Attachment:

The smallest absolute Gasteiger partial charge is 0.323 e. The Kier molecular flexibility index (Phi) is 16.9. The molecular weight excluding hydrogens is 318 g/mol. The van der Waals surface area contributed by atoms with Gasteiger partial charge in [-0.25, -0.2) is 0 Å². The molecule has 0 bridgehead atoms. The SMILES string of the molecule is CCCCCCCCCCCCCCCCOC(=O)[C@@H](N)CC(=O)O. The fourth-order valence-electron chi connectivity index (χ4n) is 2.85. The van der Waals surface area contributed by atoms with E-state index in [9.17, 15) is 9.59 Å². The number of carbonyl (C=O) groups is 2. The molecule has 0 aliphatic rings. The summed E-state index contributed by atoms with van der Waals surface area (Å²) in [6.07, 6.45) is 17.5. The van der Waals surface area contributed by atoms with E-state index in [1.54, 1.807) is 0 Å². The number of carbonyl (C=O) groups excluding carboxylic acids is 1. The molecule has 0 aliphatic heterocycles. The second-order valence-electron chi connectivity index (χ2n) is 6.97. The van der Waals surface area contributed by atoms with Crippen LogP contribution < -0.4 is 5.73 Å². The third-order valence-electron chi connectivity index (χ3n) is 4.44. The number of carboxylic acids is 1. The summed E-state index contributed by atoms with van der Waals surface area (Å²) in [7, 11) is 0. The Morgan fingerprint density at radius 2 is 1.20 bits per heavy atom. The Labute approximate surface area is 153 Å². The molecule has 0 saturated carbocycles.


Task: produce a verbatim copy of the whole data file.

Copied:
The smallest absolute Gasteiger partial charge is 0.323 e. The Kier molecular flexibility index (Phi) is 16.9. The molecular weight excluding hydrogens is 318 g/mol. The van der Waals surface area contributed by atoms with Gasteiger partial charge in [-0.25, -0.2) is 0 Å². The molecule has 0 bridgehead atoms. The SMILES string of the molecule is CCCCCCCCCCCCCCCCOC(=O)[C@@H](N)CC(=O)O. The fourth-order valence-electron chi connectivity index (χ4n) is 2.85. The van der Waals surface area contributed by atoms with E-state index in [9.17, 15) is 9.59 Å². The number of carbonyl (C=O) groups is 2. The molecule has 0 aliphatic rings. The summed E-state index contributed by atoms with van der Waals surface area (Å²) in [6.07, 6.45) is 17.5. The van der Waals surface area contributed by atoms with E-state index in [1.54, 1.807) is 0 Å². The number of carbonyl (C=O) groups excluding carboxylic acids is 1. The molecule has 0 aliphatic heterocycles. The second-order valence-electron chi connectivity index (χ2n) is 6.97. The van der Waals surface area contributed by atoms with Crippen LogP contribution < -0.4 is 5.73 Å². The third-order valence-electron chi connectivity index (χ3n) is 4.44. The number of carboxylic acids is 1. The summed E-state index contributed by atoms with van der Waals surface area (Å²) in [7, 11) is 0. The Morgan fingerprint density at radius 2 is 1.20 bits per heavy atom. The Labute approximate surface area is 153 Å². The molecule has 0 saturated carbocycles.